Once again, Tim Frazier just could not get enough help on the offensive end for Penn State to pull out the victory. The junior guard and Penn State’s most valuable player by leaps and bounds scored 19 points on 6 of 18 shooting to go with 7 assists and 5 rebounds, but he was also pressured into 6 turnovers and Michigan State pulled away at the end to win 77-57.
Jermaine Marshall netted 10 of his 12 points in the second half and coach Pat Chambers saw his team battle to within five points of the lead in the second half, but Draymond Green and the Spartans overcame the scare and ended up winning handily. Green proved too quick for Penn State double teams down the stretch and battled through the Nittany Lion defense for two and-one buckets in the final 10 minutes of the game. The senior forward and leader of the Spartans also showed off his distribution skills with a nifty pass out of the low post to find freshman Branden Dawson for a layup and the foul. The conversion brought the Michigan State lead back up to 68-52 and put the outcome beyond doubt.
Green finished with 23 points, 12 rebounds and 5 assists, while Dawson added 12 points, 7 rebounds and 3 steals for Michigan State. After the Spartans took a 33-19 lead into the half, they appeared poised to run away with the game after Dawson followed an Austin Thornton three-point jumper with a steal off of a lazy Tim Frazier pass. Dawson cruised in for a layup to put Michigan State ahead by 18 points.
However, Penn State would finally kick their offense into high gear moments later. Nick Collela knocked down a trey from the left wing to get things started and Marshall blew past his defender for a three-point play. Two possessions later, Marshall spun off his man in the post for an easy layup and suddenly Penn State was down by just 11. Michigan State freshman guard Travis Trice hit a jumper to crash the Nittany Lion party, but Penn State would keep the run going until Marshall hit an 18-footer to bring Penn State with five at 52-47.
The rest of the game was all Michigan State, but at least Penn State found some sort of offense in the second half. In the first 20 minutes, there was next to nothing going on for the Lions. Penn State started the game without any sort of effort to get the ball inside. They shot 0 for their first 6, which included 5 three-point attempts. Frazier and Marshall were limited to mostly awkward, driving floaters that had little chance of going in. Finally Collela put in a three-pointer to make the score 9-3 Spartans with just over 12 minutes left in the half, but that didn’t do much to ignite anything significant. For the first half, Penn State was beyond lousy with just 5 of 24 field goals made (2 of 12 on threes).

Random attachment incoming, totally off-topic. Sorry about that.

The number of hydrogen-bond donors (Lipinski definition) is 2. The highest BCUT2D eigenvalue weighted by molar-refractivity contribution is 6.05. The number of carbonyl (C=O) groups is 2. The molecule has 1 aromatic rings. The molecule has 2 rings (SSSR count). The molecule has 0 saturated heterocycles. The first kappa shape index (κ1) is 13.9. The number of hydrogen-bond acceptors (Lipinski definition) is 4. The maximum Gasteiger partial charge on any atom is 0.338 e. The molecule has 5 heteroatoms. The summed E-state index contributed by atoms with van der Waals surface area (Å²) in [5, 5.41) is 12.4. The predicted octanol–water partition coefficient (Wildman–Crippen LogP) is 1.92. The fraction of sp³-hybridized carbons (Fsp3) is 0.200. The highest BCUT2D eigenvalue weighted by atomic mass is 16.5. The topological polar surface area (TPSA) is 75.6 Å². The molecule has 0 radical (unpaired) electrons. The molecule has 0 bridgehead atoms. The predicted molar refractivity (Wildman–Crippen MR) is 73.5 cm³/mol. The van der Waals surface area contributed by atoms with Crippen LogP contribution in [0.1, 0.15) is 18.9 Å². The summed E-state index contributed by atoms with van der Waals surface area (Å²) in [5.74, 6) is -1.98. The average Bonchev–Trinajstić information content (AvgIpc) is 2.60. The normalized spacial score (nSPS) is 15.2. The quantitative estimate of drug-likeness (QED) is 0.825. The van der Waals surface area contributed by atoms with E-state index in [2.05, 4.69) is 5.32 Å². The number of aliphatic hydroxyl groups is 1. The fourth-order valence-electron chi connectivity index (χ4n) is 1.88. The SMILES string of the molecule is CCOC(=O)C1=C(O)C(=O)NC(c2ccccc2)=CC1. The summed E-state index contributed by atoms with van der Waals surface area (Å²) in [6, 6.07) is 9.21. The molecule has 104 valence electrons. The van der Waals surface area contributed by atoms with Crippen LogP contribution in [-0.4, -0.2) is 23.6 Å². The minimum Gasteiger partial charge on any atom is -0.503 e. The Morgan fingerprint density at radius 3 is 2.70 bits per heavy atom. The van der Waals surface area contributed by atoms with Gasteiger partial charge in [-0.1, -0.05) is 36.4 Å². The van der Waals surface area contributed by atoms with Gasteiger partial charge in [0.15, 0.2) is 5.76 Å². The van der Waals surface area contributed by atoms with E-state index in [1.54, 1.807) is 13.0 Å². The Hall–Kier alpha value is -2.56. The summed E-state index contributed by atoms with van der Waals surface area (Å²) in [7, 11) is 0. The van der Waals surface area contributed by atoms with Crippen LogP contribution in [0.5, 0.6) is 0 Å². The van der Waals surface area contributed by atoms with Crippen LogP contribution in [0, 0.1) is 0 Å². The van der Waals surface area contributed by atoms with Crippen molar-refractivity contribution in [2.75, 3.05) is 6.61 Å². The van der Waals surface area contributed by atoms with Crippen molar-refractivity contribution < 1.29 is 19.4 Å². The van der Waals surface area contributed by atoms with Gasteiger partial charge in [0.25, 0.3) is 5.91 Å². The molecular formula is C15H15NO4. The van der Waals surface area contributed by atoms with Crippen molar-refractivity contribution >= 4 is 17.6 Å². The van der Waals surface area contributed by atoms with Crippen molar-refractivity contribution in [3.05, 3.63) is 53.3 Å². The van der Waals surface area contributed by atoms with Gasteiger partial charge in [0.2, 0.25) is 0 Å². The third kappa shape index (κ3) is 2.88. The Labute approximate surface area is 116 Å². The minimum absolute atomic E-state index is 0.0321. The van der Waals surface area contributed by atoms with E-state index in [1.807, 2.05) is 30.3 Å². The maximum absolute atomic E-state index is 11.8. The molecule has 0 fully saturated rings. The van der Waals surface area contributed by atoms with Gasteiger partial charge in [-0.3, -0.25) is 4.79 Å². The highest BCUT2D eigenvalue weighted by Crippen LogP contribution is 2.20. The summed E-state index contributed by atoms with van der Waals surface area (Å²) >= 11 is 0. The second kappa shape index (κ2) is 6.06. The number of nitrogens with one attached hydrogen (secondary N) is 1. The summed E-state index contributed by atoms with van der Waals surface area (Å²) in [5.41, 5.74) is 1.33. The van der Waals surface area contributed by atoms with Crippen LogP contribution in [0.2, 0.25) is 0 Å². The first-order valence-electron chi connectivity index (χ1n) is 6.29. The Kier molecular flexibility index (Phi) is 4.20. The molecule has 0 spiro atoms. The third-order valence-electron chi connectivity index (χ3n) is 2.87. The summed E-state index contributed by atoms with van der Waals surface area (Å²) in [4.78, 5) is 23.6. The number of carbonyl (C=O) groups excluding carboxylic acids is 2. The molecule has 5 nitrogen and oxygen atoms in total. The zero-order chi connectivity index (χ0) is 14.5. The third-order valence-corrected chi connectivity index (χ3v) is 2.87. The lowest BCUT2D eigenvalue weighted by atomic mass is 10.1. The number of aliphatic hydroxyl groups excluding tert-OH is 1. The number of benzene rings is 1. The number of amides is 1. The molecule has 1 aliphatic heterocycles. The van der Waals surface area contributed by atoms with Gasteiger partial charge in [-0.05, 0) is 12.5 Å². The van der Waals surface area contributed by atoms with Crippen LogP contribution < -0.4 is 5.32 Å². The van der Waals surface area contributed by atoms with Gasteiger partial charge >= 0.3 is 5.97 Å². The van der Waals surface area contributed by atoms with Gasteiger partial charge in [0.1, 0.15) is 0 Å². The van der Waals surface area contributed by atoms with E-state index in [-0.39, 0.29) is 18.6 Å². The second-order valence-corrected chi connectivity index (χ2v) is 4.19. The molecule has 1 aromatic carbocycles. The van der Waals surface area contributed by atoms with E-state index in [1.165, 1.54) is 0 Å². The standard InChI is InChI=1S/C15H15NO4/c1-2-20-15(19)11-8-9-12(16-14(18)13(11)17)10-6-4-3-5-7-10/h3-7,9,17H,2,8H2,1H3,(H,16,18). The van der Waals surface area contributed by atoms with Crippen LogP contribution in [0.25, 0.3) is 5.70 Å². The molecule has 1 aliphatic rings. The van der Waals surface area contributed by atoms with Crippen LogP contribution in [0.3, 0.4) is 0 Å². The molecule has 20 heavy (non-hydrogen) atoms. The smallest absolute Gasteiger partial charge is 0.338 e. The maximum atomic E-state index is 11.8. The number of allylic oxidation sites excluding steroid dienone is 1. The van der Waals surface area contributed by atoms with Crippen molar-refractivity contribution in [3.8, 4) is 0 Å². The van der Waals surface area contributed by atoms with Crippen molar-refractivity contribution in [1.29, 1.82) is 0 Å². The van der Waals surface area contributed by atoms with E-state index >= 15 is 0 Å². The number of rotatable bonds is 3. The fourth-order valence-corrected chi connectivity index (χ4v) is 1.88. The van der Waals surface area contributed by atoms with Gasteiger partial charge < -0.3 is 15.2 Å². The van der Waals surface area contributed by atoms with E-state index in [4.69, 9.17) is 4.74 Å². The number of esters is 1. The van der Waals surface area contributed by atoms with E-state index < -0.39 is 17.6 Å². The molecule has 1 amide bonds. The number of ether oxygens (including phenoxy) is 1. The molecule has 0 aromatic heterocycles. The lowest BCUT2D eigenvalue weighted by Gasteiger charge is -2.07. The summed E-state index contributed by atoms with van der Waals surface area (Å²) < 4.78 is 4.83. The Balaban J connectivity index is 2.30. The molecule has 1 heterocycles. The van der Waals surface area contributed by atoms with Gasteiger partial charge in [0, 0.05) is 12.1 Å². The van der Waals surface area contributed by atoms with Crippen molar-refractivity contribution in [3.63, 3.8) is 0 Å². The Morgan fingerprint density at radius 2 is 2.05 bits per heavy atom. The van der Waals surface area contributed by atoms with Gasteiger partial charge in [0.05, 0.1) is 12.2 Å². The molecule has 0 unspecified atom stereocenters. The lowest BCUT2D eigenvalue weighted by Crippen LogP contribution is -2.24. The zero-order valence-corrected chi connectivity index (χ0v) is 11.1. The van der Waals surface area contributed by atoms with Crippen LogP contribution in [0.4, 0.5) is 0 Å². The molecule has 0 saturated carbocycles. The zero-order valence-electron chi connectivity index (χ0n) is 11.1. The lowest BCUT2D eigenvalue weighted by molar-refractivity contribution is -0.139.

At least Penn State played good defense to keep themselves in the game while their offense was in a pathetic rut. Although Michigan State dominated on the offensive boards to gain additional scoring attempts, Penn State was could about double-teaming to prevent Derrick Nix and Adreian Payne from having their way in the paint. Early on, Michigan State missed on a lot of three-pointers to keep the Lions hanging in there early, but eventually they converted enough second chances to take a double digit lead into the half.
Nittany Lion Player Review
Tim Frazier: 33% from the field isn’t good, and neither are 6 turnovers, but these are things that are hard for Tim Frazier to avoid when he constantly has the ball on his hands and is hounded by one of the nation’s top defenses. Frazier got so frustrated in the first half that he resorted to a couple of three-point attempts, which, of course did not go in. In the second half, Marshall and Sasa Borovnjak began to help out a little more and Frazier got the breathing room he needed to knock down a couple of 15-footers before the Lions finally succumbed to the Michigan State onslaught. It was a good game for Frazier when you consider he had to take on such a beastly defense without a ton of help.